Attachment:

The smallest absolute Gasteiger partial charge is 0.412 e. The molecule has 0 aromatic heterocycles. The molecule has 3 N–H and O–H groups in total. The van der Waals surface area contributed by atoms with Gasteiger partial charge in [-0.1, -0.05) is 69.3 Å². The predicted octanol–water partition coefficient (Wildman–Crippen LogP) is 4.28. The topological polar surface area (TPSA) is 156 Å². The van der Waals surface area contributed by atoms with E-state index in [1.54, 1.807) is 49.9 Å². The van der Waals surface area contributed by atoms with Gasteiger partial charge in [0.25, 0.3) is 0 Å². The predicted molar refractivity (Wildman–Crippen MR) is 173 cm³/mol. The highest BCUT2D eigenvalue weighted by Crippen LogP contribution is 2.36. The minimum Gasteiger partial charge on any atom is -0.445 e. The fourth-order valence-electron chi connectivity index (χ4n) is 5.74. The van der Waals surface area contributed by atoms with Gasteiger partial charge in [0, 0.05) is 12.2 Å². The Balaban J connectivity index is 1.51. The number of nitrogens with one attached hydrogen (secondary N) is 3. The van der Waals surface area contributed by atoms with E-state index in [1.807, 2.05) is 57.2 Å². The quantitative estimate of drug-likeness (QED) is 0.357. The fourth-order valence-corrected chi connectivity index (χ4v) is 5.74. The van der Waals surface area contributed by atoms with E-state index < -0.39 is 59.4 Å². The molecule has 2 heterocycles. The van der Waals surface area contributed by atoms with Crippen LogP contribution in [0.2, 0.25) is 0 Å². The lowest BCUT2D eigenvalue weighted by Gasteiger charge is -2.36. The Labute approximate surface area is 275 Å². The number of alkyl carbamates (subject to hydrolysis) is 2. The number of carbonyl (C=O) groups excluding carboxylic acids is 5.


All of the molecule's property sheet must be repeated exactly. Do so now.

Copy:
The smallest absolute Gasteiger partial charge is 0.412 e. The molecule has 0 aromatic heterocycles. The molecule has 3 N–H and O–H groups in total. The van der Waals surface area contributed by atoms with Gasteiger partial charge in [-0.1, -0.05) is 69.3 Å². The predicted octanol–water partition coefficient (Wildman–Crippen LogP) is 4.28. The topological polar surface area (TPSA) is 156 Å². The van der Waals surface area contributed by atoms with E-state index in [1.54, 1.807) is 49.9 Å². The van der Waals surface area contributed by atoms with Gasteiger partial charge in [0.25, 0.3) is 0 Å². The predicted molar refractivity (Wildman–Crippen MR) is 173 cm³/mol. The highest BCUT2D eigenvalue weighted by Crippen LogP contribution is 2.36. The minimum Gasteiger partial charge on any atom is -0.445 e. The fourth-order valence-electron chi connectivity index (χ4n) is 5.74. The van der Waals surface area contributed by atoms with Gasteiger partial charge in [0, 0.05) is 12.2 Å². The Balaban J connectivity index is 1.51. The number of nitrogens with one attached hydrogen (secondary N) is 3. The van der Waals surface area contributed by atoms with E-state index in [1.807, 2.05) is 57.2 Å². The quantitative estimate of drug-likeness (QED) is 0.357. The fourth-order valence-corrected chi connectivity index (χ4v) is 5.74. The van der Waals surface area contributed by atoms with E-state index < -0.39 is 59.4 Å². The molecule has 2 heterocycles. The van der Waals surface area contributed by atoms with Crippen LogP contribution in [0.2, 0.25) is 0 Å². The lowest BCUT2D eigenvalue weighted by Gasteiger charge is -2.36. The Labute approximate surface area is 275 Å². The number of alkyl carbamates (subject to hydrolysis) is 2. The number of carbonyl (C=O) groups excluding carboxylic acids is 5.